Mega-Easy Coastal Stipple Effect

Ah the days of old, our field bursting with artists plying their craft, creating maps of breathtaking imagination and technique. Just window shop here for a moment to fall into the eye-watering depths of cartographic charm.

One of my favorite aspects of these maps is their lovely coastal effects. Often they are water-lines, buffered out at some magical interval, and sometimes they are stippled-in using a pointillist technique to imply varying density and distance.

To give you an idea, here’s a map by Matthew Maury using varied stippling to denote bathymetric levels (inverted, to my mind).


ArcGIS Pro lets us dabble in a flavor of this technique, and it’s actually pretty simple (or mega-easy, depending on your favored parlance). If you are feeling dangerous, you can just download my Pro project and ignore the rest of this post.

In ArcGIS Pro, I rendered up some multi-ring buffers around a global land layer. Instead of filling in each ring with a color, I just used an image fill of dots that I made. That’s it! Here’s what my stipple texture image looks like, all zoomed-in…

You can download this image here. It’s the only image I’ll use to create the coastal stipple effect.

Ok, backing up, here is the layer of the buffered coastal areas. I gave it a graduated color symbology, based on the buffer distance.

Nice and standard. But let’s wind our pocket watches back to 1870 and see what some standard symbology might look like then…

Instead of a color fill, I gave each polygon a “Picture fill”. I chose the same stipple image for each one, and made them slightly smaller and darker the closer they come to land. They stack up on each other, and the difference in stipple density gives a sweet Victorian-era drop-shadow! Here is the steampunky result…

How grand. I wanted to give the background a foxed yellowed period-paper texture, so I snagged a blank page from the Statistical Atlas of the United States and dropped it in the background (and also as a picture fill for the land areas). I gave the stipple fills a blue tint that I eye-dropped from the lovely old atlas and it looks like this…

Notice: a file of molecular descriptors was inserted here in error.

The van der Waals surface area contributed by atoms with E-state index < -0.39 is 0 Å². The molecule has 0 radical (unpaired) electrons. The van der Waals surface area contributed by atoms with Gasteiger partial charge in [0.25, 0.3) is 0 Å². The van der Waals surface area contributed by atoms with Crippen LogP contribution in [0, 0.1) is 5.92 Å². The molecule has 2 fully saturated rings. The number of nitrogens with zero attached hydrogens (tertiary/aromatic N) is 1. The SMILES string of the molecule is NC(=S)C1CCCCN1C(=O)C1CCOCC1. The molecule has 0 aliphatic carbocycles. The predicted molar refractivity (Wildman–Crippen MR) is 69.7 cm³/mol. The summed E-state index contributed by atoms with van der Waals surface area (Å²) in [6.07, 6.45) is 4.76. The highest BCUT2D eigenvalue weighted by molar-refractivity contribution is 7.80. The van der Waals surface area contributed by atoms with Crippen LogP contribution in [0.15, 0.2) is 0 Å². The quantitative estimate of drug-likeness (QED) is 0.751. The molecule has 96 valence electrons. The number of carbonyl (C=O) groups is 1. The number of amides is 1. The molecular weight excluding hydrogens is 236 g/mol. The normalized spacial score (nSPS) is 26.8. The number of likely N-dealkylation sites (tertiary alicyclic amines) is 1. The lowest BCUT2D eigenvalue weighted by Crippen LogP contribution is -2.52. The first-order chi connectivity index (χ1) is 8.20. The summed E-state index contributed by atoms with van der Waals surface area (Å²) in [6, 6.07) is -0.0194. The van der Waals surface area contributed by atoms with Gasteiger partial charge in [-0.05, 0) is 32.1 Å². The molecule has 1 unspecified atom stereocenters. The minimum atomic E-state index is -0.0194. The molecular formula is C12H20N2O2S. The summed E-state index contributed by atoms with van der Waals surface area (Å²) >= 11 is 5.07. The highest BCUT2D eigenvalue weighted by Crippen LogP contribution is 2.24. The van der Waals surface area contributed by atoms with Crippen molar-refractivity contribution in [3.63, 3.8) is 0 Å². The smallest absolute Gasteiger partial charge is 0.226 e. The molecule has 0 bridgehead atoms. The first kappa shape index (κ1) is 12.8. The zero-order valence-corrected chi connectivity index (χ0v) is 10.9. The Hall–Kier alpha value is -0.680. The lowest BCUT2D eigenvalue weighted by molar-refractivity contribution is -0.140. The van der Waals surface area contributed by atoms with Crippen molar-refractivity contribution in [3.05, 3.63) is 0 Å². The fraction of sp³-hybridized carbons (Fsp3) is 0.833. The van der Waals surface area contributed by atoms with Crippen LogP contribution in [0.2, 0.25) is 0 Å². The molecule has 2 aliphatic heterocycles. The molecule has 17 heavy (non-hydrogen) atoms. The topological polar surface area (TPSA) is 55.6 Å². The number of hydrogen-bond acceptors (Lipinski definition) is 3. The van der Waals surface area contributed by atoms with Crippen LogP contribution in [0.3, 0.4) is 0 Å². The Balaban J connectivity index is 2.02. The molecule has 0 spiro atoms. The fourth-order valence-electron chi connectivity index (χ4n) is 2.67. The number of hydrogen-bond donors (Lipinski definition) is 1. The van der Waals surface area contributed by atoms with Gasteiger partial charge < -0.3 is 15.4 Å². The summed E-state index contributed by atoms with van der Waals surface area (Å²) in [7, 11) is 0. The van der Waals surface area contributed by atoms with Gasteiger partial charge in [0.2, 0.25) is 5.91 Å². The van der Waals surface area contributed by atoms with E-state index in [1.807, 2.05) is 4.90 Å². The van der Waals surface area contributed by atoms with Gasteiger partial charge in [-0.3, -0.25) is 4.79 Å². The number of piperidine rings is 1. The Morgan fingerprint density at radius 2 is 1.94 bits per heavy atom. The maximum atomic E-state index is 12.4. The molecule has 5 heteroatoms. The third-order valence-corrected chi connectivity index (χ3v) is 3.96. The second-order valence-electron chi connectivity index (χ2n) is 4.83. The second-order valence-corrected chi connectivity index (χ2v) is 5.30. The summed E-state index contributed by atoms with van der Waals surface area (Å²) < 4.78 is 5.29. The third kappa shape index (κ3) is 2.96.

Actually, in the stipple-map era, they really had no idea what the arctic areas looked like. But we do now. So here’s to impossible throwback maps!

Happy Stipple-Mapping! John

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  1. Alex says:

    Very creative and nice!
    Does it take considerable time to render?

    • John Nelson says:

      Thanks Alex!
      No. In addition to being mega-simple, it’s also mega-fast. It generally took a handful of seconds to render all the stippled buffers on my not-herculean machine. You can try it out on your machine by downloading my Pro project.
      I found that most of the rendering time variation was dependent on the projection I used. So play around with that, too. Also, it’s just fun to play around with different projections. The fact that we can just re-render our entire map into a new projection is still just magical to me. If we could show that to cartographers 50 years ago it would blast the slide rules right out of their pockets.

  2. lcold_salisburyncgis says:

    Fauxback maps, if you will.

  3. warrendz says:

    Hi John,

    Thanks for the cool tips! I recently used a couple of your blog posts (stipple and vignettes) as inspiration/guidance for creating my first map with ArcGIS Pro. One thing I noticed is that if I export the map to PDF the tints that I applied to the stipple picture fill aren’t retained and they take on their original gray appearance. If I export to JPEG, this isn’t a problem and the tints I used appear as expected.